This article appeared first in The Sustainability Gap, an in-depth analysis of BoF’s new report, The BoF Sustainability Index, which tracks fashion’s progress towards urgent environmental and social transformation. To learn more and download a copy of the report, click here.
The inaugural BoF Sustainability Index tracks fashion’s progress towards ambitious sustainability targets for the coming decade. It examines public disclosures to rigorously benchmark performance and enable like-for-like comparisons at 15 of fashion’s largest companies.
While fashion companies are speaking about sustainability more than ever before, BoF’s comprehensive analysis found actions are lagging public commitments, even among the industry’s largest and most highly resourced businesses.
The average overall score of the companies assessed was just 36 out of a possible 100, with significant disparities between engagement and action. Overall, progress skews towards target setting, with data often self-reported and unverified, pointing to a wider accountability challenge.
The fashion industry’s impact on global water supply stretches from notoriously water- and pesticide-intensive cotton farms to the chemicals required to process materials and dye fabrics, and the microfibres that escape in the wash and reappear in the oceans.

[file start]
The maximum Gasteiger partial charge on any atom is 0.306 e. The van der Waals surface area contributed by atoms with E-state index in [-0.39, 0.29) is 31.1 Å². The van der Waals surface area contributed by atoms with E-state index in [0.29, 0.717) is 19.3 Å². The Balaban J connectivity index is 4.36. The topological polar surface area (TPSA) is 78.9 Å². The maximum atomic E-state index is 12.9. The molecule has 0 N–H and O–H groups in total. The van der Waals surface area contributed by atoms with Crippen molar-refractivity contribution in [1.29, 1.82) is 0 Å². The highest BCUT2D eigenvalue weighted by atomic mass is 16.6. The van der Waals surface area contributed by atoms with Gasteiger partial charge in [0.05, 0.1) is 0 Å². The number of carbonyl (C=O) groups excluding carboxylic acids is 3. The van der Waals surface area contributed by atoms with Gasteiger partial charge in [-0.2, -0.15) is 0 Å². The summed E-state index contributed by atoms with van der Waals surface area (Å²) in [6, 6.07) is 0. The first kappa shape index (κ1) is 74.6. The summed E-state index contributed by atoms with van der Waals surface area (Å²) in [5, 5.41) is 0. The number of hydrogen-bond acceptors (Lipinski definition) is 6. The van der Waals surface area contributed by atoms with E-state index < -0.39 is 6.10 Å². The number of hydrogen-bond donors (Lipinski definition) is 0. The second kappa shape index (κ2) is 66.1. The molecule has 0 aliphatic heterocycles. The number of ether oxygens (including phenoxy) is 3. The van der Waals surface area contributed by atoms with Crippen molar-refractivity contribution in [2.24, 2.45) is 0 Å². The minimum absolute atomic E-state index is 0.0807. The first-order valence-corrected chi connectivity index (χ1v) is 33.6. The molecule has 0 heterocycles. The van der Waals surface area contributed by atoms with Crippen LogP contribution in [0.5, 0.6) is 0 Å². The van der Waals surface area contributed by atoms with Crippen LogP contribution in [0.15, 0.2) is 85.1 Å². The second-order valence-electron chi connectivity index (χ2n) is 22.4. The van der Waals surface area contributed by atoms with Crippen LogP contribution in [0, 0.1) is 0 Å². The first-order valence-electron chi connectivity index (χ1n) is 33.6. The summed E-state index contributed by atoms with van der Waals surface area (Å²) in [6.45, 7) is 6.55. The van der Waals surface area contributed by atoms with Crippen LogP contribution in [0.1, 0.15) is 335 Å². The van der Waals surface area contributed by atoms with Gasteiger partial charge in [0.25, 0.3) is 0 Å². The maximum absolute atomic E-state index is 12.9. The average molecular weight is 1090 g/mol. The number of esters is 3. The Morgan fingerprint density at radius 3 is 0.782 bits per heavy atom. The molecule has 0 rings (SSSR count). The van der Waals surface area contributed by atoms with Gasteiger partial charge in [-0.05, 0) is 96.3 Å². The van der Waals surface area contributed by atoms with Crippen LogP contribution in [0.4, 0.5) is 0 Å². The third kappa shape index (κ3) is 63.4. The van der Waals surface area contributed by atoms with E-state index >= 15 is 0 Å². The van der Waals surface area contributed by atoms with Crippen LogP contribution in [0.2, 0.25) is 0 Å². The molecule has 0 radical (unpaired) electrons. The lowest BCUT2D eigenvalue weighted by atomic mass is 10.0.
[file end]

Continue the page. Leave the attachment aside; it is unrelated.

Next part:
Despite this, fashion is a laggard in disclosing its water risks and how companies are addressing them, according to a report published last year by environmental disclosure system, CDP. This lack of awareness suggests many companies may be underreporting or underestimating their risk exposure, the report found.
How Fashion Measures Up
The BoF Sustainability Index Water & Chemicals Targets
a. Water Use — By 2030: Reduce water use to naturally replenishable levels.
b. Harmful Pollution — By 2030: Eliminate harmful pollution.
c. Hazardous Chemicals — By 2030: Eliminate hazardous usage of chemicals.
d. Microfibre Pollution — The Baseline: Actively engage in industry efforts to minimise microfibre pollution.
Companies’ approach to water management is becoming more sophisticated.
A small but growing group of leading companies indicated they are looking to set context-based targets, which aim to align water management strategies with local resource constraints.
Levi Strauss & Co. has set a target to reduce water used for manufacturing in areas of high water stress by 50 percent by 2025 compared to a 2018 baseline, making it a stand-out performer on the Index’s water-focused target. Gap Inc. and H&M Group explicitly indicated they also plan to set context-based targets.
More momentum is needed to eliminate hazardous chemicals.
A decade of advocacy has helped establish minimum standards to mitigate the worst chemical pollution in fashion’s supply chain; more than two thirds of the companies are members of ZDHC, a 10-year-old industry organisation established for this purpose.
However, fewer than half of the companies had time-bound, quantitative targets to reduce water use in their manufacturing supply chain, and the same goes for pollution.